Poetry of Kansas
 

"Easy Joe"

Easy Joe lives on a farm,
Takes things quiet___wouldn't harm
Any man on earth, not he
Just as kind as he can be.
Folks they call him Easy Joe,
And they know him, high and low,
Know him for the good he's done,
Like him for he's full of fun.
Though they call him Easy Joe,
In some ways he's not so slow.
Men a-selling lightning rods
Found him one day 'mong the clods.
Told him 'bout a dozen yarns
Of the lightning striking barns.
Told him how his rods would draw
Cordin' to the natural law,
Every bolt that might come near,
And he need not have a fear,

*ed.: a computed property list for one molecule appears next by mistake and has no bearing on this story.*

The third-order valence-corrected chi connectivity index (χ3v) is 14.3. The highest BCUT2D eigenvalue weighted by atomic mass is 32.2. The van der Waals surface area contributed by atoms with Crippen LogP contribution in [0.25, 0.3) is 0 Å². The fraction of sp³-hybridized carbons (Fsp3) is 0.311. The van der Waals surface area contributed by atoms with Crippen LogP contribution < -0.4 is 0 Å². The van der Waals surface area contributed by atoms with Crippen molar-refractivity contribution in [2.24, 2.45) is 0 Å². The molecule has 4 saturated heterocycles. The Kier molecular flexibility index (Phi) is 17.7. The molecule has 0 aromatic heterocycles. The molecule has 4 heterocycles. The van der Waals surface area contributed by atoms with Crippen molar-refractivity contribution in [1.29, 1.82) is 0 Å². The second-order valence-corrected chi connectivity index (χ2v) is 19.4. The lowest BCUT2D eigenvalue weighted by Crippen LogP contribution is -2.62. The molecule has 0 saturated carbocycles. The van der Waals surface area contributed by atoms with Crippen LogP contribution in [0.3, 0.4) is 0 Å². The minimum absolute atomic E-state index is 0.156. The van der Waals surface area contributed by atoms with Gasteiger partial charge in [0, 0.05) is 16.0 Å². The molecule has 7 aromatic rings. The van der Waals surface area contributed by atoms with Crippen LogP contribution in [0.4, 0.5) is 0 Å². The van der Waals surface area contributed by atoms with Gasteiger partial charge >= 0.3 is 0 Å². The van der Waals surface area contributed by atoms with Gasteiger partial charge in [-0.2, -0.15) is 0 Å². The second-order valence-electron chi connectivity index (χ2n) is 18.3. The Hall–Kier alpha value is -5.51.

For with rods his barn would be
Safe from lightning; plain to see.
Joe, he took a fresher chew
Off his plug, then said he'd do
What they wished him to, "By Jing
"When the fall came in the spring,
"Or when old age came in youth,
"Or when peddlers told the truth;
"'Twas insured, and so, Gol dern,
"If it struck, why let her burn."

__Ed Blair.

Sunflower Siftings
Ed Blair
(Boston: The Gorham Press. 1914)
Pages 120-121

 
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May 22, 2003 / John & Susan Howell / Wichita, Kansas / howell@kotn.org

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